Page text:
The blow through carburetor supercharger application is probably the most misunderstood forced induction application. However, by sticking to fundamentals, amazing results of more than 1700 hp are possible. Carburetors meter fuel based on airflow through them, or more directly, air velocity. To deal with high boost air flows, many aftermarket carburetor builders make modifications to increase the signal to the carburetor so it is able to deal with the additional fuel flow required when the engine is under boost. Modifications include annular discharge boosters, power valve channel restriction modifications, accelerator pump pullover enrichment mods, air bleed sizing, large needle and seat assemblies and several other tricks to provide a flat fuel curve under boost and still provide acceptable non-boosted drivability. Another necessary modification is solid nitrophyl floats as the brass floats can collapse under boost pressure.
To ensure adequate fuel delivery, the carburetor must see an extra pound of fuel pressure for every pound of boost to get fuel across the needle and seat. The fuel pump must be able to deliver adequate volume at a much higher pressure than before supercharging. With the typical street/performance system this can be anywhere from 14-24 psi of fuel pressure at max boost, or even more. The trouble is that most carb specific performance fuel pumps start to bypass internally anywhere from 12-28 psi. Many start significantly dumping volume well before they meet their bypass pressure setting. When the bypass valve opens fuel flow effectively stops and the bowls run out of fuel, dangerously leaning out the engine and losing power.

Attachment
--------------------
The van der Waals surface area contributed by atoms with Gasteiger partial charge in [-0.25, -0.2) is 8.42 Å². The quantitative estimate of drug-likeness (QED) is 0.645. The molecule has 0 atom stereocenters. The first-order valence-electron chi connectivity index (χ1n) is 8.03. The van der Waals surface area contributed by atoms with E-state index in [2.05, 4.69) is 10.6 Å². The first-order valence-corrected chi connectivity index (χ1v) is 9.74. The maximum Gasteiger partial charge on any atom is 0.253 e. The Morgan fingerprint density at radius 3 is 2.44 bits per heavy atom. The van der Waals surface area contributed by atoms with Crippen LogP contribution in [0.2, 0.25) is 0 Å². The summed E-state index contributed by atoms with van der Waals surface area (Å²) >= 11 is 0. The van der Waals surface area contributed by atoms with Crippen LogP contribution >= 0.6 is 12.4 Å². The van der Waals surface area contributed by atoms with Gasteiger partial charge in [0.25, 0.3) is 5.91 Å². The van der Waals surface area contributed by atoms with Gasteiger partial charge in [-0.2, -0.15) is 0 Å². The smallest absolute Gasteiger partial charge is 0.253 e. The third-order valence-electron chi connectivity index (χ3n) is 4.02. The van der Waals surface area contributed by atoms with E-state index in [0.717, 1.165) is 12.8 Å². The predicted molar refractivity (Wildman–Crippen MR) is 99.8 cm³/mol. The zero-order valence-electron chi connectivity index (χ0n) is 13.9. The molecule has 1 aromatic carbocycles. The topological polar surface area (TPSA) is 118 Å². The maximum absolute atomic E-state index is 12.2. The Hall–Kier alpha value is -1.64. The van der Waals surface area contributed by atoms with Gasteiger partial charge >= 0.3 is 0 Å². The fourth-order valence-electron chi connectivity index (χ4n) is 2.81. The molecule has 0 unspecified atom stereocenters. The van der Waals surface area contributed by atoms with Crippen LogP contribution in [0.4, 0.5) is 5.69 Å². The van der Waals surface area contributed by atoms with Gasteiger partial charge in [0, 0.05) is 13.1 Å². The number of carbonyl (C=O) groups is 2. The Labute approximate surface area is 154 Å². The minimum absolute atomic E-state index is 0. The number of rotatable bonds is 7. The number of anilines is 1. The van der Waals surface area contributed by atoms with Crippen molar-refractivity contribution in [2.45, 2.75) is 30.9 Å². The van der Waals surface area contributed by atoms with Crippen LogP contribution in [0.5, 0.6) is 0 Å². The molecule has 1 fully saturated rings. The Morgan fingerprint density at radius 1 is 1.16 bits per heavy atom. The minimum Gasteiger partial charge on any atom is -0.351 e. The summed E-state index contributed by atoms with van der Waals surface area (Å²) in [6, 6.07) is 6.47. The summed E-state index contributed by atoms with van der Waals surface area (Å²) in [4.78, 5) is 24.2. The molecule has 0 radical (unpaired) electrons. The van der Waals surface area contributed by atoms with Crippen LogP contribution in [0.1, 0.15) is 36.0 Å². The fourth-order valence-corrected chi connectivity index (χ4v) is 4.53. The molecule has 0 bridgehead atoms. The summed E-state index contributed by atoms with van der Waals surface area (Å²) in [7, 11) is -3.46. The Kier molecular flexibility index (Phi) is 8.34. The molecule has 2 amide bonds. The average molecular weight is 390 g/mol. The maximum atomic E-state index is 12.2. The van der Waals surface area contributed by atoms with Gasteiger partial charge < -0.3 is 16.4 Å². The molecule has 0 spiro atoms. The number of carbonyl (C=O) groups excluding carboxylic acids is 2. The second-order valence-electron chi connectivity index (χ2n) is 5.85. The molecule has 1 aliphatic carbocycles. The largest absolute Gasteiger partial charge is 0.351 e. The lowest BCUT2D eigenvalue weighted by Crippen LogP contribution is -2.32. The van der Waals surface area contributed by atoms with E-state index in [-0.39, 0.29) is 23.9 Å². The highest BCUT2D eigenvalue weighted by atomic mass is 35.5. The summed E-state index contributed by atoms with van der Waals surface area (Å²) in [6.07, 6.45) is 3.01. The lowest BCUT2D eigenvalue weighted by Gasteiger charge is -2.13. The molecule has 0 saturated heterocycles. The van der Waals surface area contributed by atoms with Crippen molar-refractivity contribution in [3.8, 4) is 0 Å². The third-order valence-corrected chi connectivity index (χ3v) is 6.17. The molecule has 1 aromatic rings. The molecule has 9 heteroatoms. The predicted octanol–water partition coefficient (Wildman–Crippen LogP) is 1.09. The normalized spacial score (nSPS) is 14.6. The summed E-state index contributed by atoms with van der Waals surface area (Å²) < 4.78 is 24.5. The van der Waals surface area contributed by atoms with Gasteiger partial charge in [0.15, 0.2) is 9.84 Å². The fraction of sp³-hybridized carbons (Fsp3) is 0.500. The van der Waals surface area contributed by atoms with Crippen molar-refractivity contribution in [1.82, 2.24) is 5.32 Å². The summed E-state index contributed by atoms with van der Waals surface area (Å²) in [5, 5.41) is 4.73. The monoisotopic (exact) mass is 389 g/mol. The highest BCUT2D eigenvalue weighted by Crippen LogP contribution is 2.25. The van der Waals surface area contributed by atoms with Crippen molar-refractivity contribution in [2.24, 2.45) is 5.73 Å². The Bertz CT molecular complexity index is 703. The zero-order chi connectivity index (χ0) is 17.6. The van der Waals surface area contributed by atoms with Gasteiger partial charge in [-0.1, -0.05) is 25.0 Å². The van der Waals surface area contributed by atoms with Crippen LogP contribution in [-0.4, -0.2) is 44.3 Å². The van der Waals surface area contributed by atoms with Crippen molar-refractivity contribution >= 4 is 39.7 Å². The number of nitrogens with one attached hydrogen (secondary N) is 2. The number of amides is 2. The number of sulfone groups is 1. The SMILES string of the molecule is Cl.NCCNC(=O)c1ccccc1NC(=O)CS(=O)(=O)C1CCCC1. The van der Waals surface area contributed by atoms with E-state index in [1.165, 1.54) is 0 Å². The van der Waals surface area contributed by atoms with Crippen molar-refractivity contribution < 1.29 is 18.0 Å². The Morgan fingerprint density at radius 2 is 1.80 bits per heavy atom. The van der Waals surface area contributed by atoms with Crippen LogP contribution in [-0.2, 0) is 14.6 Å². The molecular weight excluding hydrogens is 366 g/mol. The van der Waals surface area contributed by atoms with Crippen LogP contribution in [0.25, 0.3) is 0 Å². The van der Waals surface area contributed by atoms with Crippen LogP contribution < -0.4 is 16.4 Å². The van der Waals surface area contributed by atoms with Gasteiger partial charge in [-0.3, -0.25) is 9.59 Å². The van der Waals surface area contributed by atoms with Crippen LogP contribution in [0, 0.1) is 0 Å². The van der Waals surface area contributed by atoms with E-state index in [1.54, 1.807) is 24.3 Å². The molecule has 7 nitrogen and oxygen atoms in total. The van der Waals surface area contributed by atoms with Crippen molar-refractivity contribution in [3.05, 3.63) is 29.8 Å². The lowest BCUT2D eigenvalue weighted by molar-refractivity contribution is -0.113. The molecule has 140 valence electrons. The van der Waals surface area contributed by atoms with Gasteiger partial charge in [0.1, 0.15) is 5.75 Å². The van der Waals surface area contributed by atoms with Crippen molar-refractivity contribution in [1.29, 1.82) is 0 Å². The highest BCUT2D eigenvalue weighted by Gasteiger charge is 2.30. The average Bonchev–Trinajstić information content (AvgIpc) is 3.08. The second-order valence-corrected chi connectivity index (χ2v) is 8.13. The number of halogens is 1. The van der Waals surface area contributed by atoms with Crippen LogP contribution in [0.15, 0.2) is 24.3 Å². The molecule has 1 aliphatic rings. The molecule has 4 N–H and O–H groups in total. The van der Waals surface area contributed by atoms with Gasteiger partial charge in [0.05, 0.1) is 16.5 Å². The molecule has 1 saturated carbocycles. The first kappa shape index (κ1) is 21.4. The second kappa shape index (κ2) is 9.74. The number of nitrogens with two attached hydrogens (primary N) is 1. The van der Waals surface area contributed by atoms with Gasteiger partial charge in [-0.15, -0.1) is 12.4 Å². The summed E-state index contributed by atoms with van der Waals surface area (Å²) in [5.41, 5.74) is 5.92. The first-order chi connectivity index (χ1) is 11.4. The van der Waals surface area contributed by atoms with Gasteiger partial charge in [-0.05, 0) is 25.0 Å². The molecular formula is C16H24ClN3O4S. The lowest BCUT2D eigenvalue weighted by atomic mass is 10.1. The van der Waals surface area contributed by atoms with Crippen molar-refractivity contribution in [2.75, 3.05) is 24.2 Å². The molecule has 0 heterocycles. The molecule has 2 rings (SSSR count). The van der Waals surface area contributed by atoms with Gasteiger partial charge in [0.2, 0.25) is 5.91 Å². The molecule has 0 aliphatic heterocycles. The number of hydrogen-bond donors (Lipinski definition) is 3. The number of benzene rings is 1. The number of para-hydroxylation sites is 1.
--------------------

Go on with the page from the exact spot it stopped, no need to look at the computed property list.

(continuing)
One fix is to run a high volume pump designed for EFI use. These pumps are capable of producing the required volume at higher pressure. The pumps that incorporate an internal relief generally don’t start to bypass until they reach over 70 psi. This allows the regulator to do its thing without the pump sabotaging fuel delivery. The use of a return style regulator is necessary with this type of setup. The benefit of the return system is that volume demand is met before the fuel is bypassed back to the tank so the regulator can react instantly to the changing fuel demand of the engine. A pressure reference line is run from the carburetor inlet hat to the boost reference port of the regulator to maintain the required fuel pressure. The reference line should not be connected to intake manifold vacuum as that would lower fuel pressure and volume in the bowl during vacuum.